me for speaking so.  I get so discouraged sometimes."  They stood still a
moment, looking up and down the hot, crowded, odorful street they were
in, with its flaunting rags of poverty and inefficiency.  "I see so
little result of what I can do, and there is so little help."

"I know," said the father, as they moved along.  " I don't see how you
can bear it alone."

This touched a sore spot, and aroused Ruth Leigh's combativeness.
It seemed to her to approach the verge of cant again.  But she knew the
father's absolute sincerity; she felt she had already said too much; and
she only murmured, as if to herself, "If we could only know."  And then,
after a moment, she asked, "Do you, Father Damon, see any sign of
anything better here?"

"Yes, today."  And he spoke very slowly and hesitatingly.  "If you will
excuse the personality of it.  When I entered that room today, and saw
you with that sick child in your arms, and comprehended what it all
meant, I had a great wave of hope, and I knew, just then, that there is
coming virtue enough in the world to redeem it."

Ruth was confounded.  Her heart seemed to stand still, and then the hot
blood flowed into her face in a crimson flood.  "Ah," escaped from her
lips, and she walked on more swiftly, not daring to look up.  This from
him!  This recognition from the ascetic father!  If one of her dispensary
comrades had said it, would she have been so moved?

And afterwards, when she had parted from him, and gone to her little
room, the hot flush again came to her neck and brow, and she saw his
pale, spiritual face, and could hear the unwonted tenderness of his
voice.  Yes, Father Damon had said it of her.


The question has been very much discussed whether the devil, in temperate
latitudes, is busier in the summer or in the winter.  When Congress and
the various State legislatures are in session, and the stock and grain
exchanges are most active, and society is gayest, and the churches and
benevolent and reformatory associations are most aggressive--at this
season, which is the cool season, he seems to be most animated and

But is not this because he is then most opposed?  The stream may not flow
any faster because it is dammed, but it exhibits at the obstructed points
greater appearance of agitation.  Many people are under the impression
that when they stop fighting there is a general truce: There is reason to
believe that the arch enemy is pleased with this impression, that he
likes a truce, and that it is his best opportunity, just as the weeds in
the garden, after a tempest, welcome the sun and the placidity of the
elements.  It is well known that in summer virtue suffers from inertia,
and that it is difficult to assemble the members of any vigilant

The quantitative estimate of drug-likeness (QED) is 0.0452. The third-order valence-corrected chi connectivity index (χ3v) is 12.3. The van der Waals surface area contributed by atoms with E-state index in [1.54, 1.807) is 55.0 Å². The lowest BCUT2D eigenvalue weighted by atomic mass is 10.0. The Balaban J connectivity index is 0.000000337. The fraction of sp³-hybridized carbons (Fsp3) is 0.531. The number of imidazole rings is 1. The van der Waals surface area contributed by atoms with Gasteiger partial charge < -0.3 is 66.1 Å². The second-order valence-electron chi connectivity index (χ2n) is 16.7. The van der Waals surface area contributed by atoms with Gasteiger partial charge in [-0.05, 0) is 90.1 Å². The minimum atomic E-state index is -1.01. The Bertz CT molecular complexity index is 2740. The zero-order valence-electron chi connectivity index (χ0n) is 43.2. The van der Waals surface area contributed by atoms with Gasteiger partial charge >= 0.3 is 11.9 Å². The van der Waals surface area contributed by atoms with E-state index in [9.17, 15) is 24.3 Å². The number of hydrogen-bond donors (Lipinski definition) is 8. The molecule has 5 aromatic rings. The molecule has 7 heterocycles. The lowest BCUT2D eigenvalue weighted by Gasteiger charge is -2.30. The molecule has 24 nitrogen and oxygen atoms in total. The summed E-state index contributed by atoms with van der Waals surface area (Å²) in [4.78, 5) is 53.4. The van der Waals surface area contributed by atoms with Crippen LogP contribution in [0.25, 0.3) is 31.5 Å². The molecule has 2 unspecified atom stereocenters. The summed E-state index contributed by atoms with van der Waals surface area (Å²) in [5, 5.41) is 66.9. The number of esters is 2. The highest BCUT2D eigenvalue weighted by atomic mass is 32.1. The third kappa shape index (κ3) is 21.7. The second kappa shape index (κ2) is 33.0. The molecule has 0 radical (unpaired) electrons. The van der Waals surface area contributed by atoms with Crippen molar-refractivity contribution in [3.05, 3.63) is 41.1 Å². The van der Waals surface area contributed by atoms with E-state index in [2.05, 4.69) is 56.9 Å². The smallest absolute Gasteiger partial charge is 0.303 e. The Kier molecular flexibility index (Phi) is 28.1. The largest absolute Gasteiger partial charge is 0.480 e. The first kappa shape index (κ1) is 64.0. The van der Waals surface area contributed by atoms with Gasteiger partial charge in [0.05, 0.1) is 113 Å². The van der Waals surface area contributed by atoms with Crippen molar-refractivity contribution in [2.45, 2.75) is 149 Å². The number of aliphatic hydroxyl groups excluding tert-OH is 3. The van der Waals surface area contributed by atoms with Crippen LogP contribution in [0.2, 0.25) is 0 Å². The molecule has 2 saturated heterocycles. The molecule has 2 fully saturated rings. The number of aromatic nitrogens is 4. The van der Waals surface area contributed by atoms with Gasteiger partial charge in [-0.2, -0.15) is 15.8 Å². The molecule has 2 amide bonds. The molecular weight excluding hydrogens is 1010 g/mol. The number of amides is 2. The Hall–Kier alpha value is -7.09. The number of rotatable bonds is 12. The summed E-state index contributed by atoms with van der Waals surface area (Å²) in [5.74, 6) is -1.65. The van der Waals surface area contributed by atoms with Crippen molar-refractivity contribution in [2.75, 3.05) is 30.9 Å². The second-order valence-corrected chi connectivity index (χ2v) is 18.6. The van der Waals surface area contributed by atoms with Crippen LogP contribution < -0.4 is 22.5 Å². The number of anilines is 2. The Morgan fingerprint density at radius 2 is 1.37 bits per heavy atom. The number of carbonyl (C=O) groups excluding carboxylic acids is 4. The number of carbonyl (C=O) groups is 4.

organization, especially in cities, where the flag of the enemy is never
lowered.  But wherever the devil is there is always a quorum present for
business.  It is not his plan to seek an open fight, and many observers
say that he gains more ground in summer than in any other season, and
this notwithstanding people are more apt to lose their tempers, and even
become profane, in the aggravations of what is known as spring than at
any other time.  The subject cannot be pursued here, but there is ground
for supposing that the devil prefers a country where the temperature is
high and pretty uniform.

At any rate, it is true that the development of character is not arrested
by any geniality or languor of nature.  By midsummer the Hendersons were
settled in Lenox, where the Blunts had long been, and Miss Tavish and her
party of friends were at Bar Harbor.  Henderson was compelled to be in
the city most of the time, and Jack Delancy fancied that business
required his presence there also; but he had bought a yacht, and
contemplated a voyage, with several of the club men, up the Maine coast.
"No, I thank you," Major Fairfax had said; "I know an easier way to get
to Bar Harbor."

Jack was irritable and restless, to be sure, in the absence of the sort
of female society he had become accustomed to; but there were many
compensations in his free-and-easy bachelor life, in his pretense of
business, which consisted in watching the ticker, as it is called,
in an occasional interview with Henderson, and in the floating summer
amusements of the relaxed city.  There was nothing unusual in this life
except that he needed a little more stimulation, but this was not strange
in the summer, and that he devoted more time to poker--but everybody
knows that a person comes out about even in the game of poker if he keeps
at it long enough--there was nothing unusual in this, only it was giving
Jack a distaste for the quiet and it seemed to him the restraint of the
Golden House down by the sea.  And he was more irritable there than
elsewhere.  It is so difficult to estimate an interior deterioration of
this sort, for Jack was just as popular with his comrades as ever, and
apparently more prosperous.

It is true that Jack had had other ideas when he was courting Edith
Fletcher, and at moments, at any rate, different aspirations from any he